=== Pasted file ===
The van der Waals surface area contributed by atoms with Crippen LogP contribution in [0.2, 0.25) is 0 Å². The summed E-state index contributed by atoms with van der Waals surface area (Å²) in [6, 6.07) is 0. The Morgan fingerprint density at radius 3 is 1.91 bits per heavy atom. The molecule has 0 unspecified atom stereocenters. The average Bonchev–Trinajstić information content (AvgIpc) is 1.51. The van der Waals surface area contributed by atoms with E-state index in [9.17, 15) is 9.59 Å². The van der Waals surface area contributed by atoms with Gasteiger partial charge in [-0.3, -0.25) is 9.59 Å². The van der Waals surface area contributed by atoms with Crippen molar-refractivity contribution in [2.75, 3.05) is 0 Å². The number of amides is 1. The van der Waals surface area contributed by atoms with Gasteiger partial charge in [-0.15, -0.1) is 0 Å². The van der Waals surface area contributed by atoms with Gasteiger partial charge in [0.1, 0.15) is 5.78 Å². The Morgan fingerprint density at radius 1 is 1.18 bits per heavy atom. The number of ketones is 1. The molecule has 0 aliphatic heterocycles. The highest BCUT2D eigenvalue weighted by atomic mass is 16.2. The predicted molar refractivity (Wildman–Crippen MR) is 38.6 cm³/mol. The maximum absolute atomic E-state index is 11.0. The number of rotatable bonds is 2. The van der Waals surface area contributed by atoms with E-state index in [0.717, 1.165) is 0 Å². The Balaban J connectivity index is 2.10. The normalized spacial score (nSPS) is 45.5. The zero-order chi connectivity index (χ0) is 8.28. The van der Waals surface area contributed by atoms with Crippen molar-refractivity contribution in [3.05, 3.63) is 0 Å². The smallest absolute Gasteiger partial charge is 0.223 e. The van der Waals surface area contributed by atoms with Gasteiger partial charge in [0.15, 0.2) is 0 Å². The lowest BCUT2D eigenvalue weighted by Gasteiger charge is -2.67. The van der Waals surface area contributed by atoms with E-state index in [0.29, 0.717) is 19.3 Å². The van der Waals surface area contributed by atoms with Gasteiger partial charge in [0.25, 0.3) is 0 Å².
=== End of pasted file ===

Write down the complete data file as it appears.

The van der Waals surface area contributed by atoms with Crippen LogP contribution in [0.2, 0.25) is 0 Å². The summed E-state index contributed by atoms with van der Waals surface area (Å²) in [6, 6.07) is 0. The Morgan fingerprint density at radius 3 is 1.91 bits per heavy atom. The molecule has 0 unspecified atom stereocenters. The average Bonchev–Trinajstić information content (AvgIpc) is 1.51. The van der Waals surface area contributed by atoms with E-state index in [9.17, 15) is 9.59 Å². The van der Waals surface area contributed by atoms with Gasteiger partial charge in [-0.3, -0.25) is 9.59 Å². The van der Waals surface area contributed by atoms with Crippen molar-refractivity contribution in [2.75, 3.05) is 0 Å². The number of amides is 1. The van der Waals surface area contributed by atoms with Gasteiger partial charge in [-0.15, -0.1) is 0 Å². The van der Waals surface area contributed by atoms with Gasteiger partial charge in [0.1, 0.15) is 5.78 Å². The Morgan fingerprint density at radius 1 is 1.18 bits per heavy atom. The number of ketones is 1. The molecule has 0 aliphatic heterocycles. The highest BCUT2D eigenvalue weighted by atomic mass is 16.2. The predicted molar refractivity (Wildman–Crippen MR) is 38.6 cm³/mol. The maximum absolute atomic E-state index is 11.0. The number of rotatable bonds is 2. The van der Waals surface area contributed by atoms with E-state index in [0.717, 1.165) is 0 Å². The Balaban J connectivity index is 2.10. The normalized spacial score (nSPS) is 45.5. The zero-order chi connectivity index (χ0) is 8.28. The van der Waals surface area contributed by atoms with Crippen molar-refractivity contribution in [3.05, 3.63) is 0 Å². The smallest absolute Gasteiger partial charge is 0.223 e. The van der Waals surface area contributed by atoms with Gasteiger partial charge in [0.15, 0.2) is 0 Å². The lowest BCUT2D eigenvalue weighted by Gasteiger charge is -2.67. The van der Waals surface area contributed by atoms with E-state index in [0.29, 0.717) is 19.3 Å². The van der Waals surface area contributed by atoms with Gasteiger partial charge in [0.25, 0.3) is 0 Å².